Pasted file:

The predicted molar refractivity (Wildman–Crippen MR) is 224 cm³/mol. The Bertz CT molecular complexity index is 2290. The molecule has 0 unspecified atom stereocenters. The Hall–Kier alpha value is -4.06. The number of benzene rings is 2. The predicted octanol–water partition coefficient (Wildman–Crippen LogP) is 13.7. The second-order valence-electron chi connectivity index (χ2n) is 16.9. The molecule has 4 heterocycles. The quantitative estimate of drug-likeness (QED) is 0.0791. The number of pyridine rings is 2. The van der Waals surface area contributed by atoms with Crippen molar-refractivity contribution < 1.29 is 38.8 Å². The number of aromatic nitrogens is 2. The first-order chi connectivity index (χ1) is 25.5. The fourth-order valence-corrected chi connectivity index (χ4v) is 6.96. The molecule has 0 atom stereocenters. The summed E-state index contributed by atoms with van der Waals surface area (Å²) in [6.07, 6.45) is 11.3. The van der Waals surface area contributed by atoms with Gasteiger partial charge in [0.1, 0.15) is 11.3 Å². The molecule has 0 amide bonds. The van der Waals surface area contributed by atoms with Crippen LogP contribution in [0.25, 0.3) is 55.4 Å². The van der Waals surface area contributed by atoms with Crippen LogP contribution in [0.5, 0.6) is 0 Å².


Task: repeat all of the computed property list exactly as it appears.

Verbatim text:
The predicted molar refractivity (Wildman–Crippen MR) is 224 cm³/mol. The Bertz CT molecular complexity index is 2290. The molecule has 0 unspecified atom stereocenters. The Hall–Kier alpha value is -4.06. The number of benzene rings is 2. The predicted octanol–water partition coefficient (Wildman–Crippen LogP) is 13.7. The second-order valence-electron chi connectivity index (χ2n) is 16.9. The molecule has 4 heterocycles. The quantitative estimate of drug-likeness (QED) is 0.0791. The number of pyridine rings is 2. The van der Waals surface area contributed by atoms with Crippen molar-refractivity contribution < 1.29 is 38.8 Å². The number of aromatic nitrogens is 2. The first-order chi connectivity index (χ1) is 25.5. The fourth-order valence-corrected chi connectivity index (χ4v) is 6.96. The molecule has 0 atom stereocenters. The summed E-state index contributed by atoms with van der Waals surface area (Å²) in [6.07, 6.45) is 11.3. The van der Waals surface area contributed by atoms with Gasteiger partial charge in [0.1, 0.15) is 11.3 Å². The molecule has 0 amide bonds. The van der Waals surface area contributed by atoms with Crippen LogP contribution in [0.25, 0.3) is 55.4 Å². The van der Waals surface area contributed by atoms with Crippen LogP contribution in [0.5, 0.6) is 0 Å².